• Bust by Bernini 

      Bruggink, Donald J. (Western Theological Seminary (Holland, Michigan), 1978)
      Prior to the revocation Louis had apppointed de Baville to convert the Huguenots of northern France.
    • Carcassonne 

      Bruggink, Donald J. (Western Theological Seminary (Holland, Michigan), 1978)
      This fortified city with its ramparts intact played a part in the papal crusade against the Albigensians (1209-29). The southeastern portion of France was fertile ground not only for them but also for Waldensians 1173 who ...
    • The chapel at Versailles 

      Bruggink, Donald J. (Western Theological Seminary (Holland, Michigan), 1978)
      Persecution had decimated the Huguenots and Louis performed a coup de grace by revoking the Edict of Nantes in 1685. It is estimated that half a million Huguenots (one forth-one third of their total of 2 million) left the ...
    • Gateway through the walls 

      Bruggink, Donald J. (Western Theological Seminary (Holland, Michigan), 1978)
      Speaking of massacres, perhaps the most remembered event of the entire Huguenot conflict was the Saint Bartholemew's day massacre of 1572.
    • Huguenot church in Montauban 

      Bruggink, Donald J. (Western Theological Seminary (Holland, Michigan), 1978)
    • Institute of Jean Calvin in Montauban 

      Bruggink, Donald J. (Western Theological Seminary (Holland, Michigan), 1978)
    • Montauban 

      Bruggink, Donald J. (Western Theological Seminary (Holland, Michigan), 1978)
      The institute of Jean Calvin.
    • Montauban 

      Bruggink, Donald J. (Western Theological Seminary (Holland, Michigan), 1978)
    • Montauban 

      Bruggink, Donald J. (Western Theological Seminary (Holland, Michigan), 1978)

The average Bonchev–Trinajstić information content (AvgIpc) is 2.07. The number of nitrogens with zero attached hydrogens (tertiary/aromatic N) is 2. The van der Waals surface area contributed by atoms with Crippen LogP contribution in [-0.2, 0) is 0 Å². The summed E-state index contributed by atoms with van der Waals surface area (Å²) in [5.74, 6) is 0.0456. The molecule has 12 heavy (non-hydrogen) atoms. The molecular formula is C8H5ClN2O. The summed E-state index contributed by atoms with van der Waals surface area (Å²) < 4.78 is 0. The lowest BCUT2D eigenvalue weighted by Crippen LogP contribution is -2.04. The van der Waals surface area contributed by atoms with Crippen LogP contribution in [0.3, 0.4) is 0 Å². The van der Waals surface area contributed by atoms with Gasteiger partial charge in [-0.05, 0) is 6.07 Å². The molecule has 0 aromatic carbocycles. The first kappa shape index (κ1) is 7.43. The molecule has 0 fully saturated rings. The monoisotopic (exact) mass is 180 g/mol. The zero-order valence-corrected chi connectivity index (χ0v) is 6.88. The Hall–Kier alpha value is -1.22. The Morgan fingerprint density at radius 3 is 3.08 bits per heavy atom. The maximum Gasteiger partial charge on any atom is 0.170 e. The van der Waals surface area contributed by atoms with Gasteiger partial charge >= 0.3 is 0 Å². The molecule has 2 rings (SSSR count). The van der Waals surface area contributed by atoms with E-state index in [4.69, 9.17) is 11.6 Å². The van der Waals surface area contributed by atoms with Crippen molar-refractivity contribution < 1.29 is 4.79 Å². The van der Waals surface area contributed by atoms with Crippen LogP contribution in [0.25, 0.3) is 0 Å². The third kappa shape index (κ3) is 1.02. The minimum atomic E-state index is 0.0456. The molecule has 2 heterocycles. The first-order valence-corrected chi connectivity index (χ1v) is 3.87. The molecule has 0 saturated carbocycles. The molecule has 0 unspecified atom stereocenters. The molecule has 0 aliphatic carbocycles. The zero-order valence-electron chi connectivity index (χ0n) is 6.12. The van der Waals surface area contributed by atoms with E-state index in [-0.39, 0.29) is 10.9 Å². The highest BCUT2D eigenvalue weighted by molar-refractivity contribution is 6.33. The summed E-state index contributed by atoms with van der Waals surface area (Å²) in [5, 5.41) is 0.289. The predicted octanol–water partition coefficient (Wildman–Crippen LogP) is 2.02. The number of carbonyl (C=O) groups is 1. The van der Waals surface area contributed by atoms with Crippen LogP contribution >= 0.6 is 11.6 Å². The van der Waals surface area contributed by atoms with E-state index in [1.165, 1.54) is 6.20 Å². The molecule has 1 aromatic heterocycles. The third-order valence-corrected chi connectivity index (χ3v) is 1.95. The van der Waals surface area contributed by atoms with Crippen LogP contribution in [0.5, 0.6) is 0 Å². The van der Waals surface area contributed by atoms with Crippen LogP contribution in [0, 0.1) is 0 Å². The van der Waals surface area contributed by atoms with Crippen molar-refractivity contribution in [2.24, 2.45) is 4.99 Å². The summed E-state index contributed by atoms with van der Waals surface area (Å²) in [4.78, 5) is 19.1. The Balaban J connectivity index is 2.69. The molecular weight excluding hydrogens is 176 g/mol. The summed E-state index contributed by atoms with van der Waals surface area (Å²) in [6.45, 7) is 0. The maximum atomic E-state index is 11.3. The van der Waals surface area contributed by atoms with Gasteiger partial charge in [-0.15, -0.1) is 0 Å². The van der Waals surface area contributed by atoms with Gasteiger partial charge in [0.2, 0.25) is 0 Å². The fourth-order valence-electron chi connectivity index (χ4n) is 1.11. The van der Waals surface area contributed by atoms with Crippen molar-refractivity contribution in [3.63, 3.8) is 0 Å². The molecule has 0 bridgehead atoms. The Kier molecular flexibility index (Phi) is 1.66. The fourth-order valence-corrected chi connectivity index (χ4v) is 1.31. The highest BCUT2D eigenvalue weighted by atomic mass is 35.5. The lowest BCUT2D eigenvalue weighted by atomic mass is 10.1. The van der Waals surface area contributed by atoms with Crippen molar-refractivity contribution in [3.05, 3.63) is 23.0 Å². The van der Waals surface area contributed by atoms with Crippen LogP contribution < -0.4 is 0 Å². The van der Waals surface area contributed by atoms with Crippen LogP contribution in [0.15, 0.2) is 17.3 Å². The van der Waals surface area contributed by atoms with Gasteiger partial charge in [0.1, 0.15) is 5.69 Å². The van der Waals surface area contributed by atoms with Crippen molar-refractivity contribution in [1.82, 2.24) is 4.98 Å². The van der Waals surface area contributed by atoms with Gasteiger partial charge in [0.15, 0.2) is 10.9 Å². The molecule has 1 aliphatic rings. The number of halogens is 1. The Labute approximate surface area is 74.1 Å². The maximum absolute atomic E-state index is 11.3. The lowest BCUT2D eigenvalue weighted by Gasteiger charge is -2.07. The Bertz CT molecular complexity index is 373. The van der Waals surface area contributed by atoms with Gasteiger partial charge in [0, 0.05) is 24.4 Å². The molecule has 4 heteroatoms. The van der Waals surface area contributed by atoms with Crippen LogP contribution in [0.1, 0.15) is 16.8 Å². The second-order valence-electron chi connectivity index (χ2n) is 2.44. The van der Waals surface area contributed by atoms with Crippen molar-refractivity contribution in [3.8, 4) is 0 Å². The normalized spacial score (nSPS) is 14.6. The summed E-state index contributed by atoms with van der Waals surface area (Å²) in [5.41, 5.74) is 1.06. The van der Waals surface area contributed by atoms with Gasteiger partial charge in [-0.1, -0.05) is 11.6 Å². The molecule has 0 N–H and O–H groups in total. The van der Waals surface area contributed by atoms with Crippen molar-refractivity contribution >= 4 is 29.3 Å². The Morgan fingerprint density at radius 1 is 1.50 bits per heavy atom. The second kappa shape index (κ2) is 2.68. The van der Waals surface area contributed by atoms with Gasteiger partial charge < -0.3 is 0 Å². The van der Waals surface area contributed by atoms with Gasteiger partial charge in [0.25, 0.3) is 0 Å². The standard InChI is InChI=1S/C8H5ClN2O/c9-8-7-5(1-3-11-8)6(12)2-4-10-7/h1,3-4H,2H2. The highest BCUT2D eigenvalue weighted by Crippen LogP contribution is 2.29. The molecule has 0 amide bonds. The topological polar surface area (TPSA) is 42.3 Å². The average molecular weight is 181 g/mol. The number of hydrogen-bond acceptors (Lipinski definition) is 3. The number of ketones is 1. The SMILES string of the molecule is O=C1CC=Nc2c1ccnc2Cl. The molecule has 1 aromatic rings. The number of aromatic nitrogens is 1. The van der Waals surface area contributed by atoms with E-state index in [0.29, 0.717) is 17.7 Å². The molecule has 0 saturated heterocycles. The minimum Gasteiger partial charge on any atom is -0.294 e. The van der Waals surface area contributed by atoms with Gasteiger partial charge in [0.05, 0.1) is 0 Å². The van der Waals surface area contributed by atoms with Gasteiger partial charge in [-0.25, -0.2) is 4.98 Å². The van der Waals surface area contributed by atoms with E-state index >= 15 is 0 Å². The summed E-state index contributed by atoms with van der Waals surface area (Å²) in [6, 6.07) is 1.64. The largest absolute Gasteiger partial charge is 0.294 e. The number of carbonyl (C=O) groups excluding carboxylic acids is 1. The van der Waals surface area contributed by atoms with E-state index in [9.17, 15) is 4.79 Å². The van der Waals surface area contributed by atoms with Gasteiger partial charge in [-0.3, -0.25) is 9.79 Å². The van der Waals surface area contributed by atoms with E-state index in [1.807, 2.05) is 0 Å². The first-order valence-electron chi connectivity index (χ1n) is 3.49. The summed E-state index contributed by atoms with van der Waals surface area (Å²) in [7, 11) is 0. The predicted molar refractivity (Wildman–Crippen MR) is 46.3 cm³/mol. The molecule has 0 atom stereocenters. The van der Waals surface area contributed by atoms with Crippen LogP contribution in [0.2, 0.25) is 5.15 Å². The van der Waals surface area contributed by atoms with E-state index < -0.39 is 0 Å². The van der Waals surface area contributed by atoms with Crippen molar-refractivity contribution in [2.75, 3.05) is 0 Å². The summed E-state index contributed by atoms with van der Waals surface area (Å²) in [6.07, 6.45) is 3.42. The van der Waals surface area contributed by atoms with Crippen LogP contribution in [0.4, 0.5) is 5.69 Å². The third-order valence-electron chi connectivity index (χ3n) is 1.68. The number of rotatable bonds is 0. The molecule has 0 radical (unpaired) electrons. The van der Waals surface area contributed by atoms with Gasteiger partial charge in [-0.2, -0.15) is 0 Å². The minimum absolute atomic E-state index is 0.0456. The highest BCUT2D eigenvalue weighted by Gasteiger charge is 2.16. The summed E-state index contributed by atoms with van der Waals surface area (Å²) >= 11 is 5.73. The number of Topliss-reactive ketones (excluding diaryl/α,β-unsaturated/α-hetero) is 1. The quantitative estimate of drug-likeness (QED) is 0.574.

Montauban was the Huguenot "capital" of the 17th century. Its cathedral was built in 1692 at the orders of Louix XIV after the1685 revocation of the Edict of Nantes.
    • Risister in tower of Constance 

      Bruggink, Donald J. (Western Theological Seminary (Holland, Michigan), 1978)
      The inscription "resister" (resist) scratched in the stone of her cell by Huguenot Marie Durand.
    • The royal bedroom 

      Bruggink, Donald J. (Western Theological Seminary (Holland, Michigan), 1978)
      225,000 conversions were claimed, many by threat of torture.
    • Tower of Constance, Aigues-Mortes 

      Bruggink, Donald J. (Western Theological Seminary (Holland, Michigan), 1978)
      The pleasures of al fresco dining are in contrast to the stark history of incarceration in the tower of Constance where many women were inprisoned for years for attending Huguenot worship.
    • The walls of Aigues-Mortes 

      Bruggink, Donald J. (Western Theological Seminary (Holland, Michigan), 1978)
      In 1661 Louis XIV decided to reign as sole ruler without a prime minister and began to enlarge Versailles, ultimately bringing it to its present glory. Persecution proceeded with a vengeance with many forced conversions ...